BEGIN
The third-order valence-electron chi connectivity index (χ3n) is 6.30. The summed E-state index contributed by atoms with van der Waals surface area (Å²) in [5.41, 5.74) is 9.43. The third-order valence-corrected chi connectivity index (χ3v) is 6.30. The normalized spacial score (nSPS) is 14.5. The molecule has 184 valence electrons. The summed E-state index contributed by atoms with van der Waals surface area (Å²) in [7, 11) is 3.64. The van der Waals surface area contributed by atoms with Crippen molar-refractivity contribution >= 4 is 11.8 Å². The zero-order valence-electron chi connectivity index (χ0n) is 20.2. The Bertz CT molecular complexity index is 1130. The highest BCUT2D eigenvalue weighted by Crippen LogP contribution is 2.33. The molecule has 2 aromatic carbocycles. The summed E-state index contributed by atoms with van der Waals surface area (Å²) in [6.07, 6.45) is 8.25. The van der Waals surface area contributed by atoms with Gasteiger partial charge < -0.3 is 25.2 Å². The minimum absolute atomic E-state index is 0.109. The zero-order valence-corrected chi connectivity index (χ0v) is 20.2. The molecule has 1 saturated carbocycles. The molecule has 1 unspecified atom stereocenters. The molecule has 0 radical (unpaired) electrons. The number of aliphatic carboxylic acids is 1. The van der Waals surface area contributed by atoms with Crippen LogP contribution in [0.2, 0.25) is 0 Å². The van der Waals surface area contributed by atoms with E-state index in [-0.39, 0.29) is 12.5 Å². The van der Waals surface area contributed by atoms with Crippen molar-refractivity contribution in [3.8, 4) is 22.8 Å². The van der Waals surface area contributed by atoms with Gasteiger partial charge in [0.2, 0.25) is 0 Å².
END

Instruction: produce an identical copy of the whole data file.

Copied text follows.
The third-order valence-electron chi connectivity index (χ3n) is 6.30. The summed E-state index contributed by atoms with van der Waals surface area (Å²) in [5.41, 5.74) is 9.43. The third-order valence-corrected chi connectivity index (χ3v) is 6.30. The normalized spacial score (nSPS) is 14.5. The molecule has 184 valence electrons. The summed E-state index contributed by atoms with van der Waals surface area (Å²) in [7, 11) is 3.64. The van der Waals surface area contributed by atoms with Crippen molar-refractivity contribution >= 4 is 11.8 Å². The zero-order valence-electron chi connectivity index (χ0n) is 20.2. The Bertz CT molecular complexity index is 1130. The highest BCUT2D eigenvalue weighted by Crippen LogP contribution is 2.33. The molecule has 2 aromatic carbocycles. The summed E-state index contributed by atoms with van der Waals surface area (Å²) in [6.07, 6.45) is 8.25. The van der Waals surface area contributed by atoms with Gasteiger partial charge < -0.3 is 25.2 Å². The minimum absolute atomic E-state index is 0.109. The zero-order valence-corrected chi connectivity index (χ0v) is 20.2. The molecule has 1 saturated carbocycles. The molecule has 1 unspecified atom stereocenters. The molecule has 0 radical (unpaired) electrons. The number of aliphatic carboxylic acids is 1. The van der Waals surface area contributed by atoms with Crippen LogP contribution in [0.2, 0.25) is 0 Å². The van der Waals surface area contributed by atoms with E-state index in [-0.39, 0.29) is 12.5 Å². The van der Waals surface area contributed by atoms with Crippen molar-refractivity contribution in [3.8, 4) is 22.8 Å². The van der Waals surface area contributed by atoms with Gasteiger partial charge in [0.2, 0.25) is 0 Å².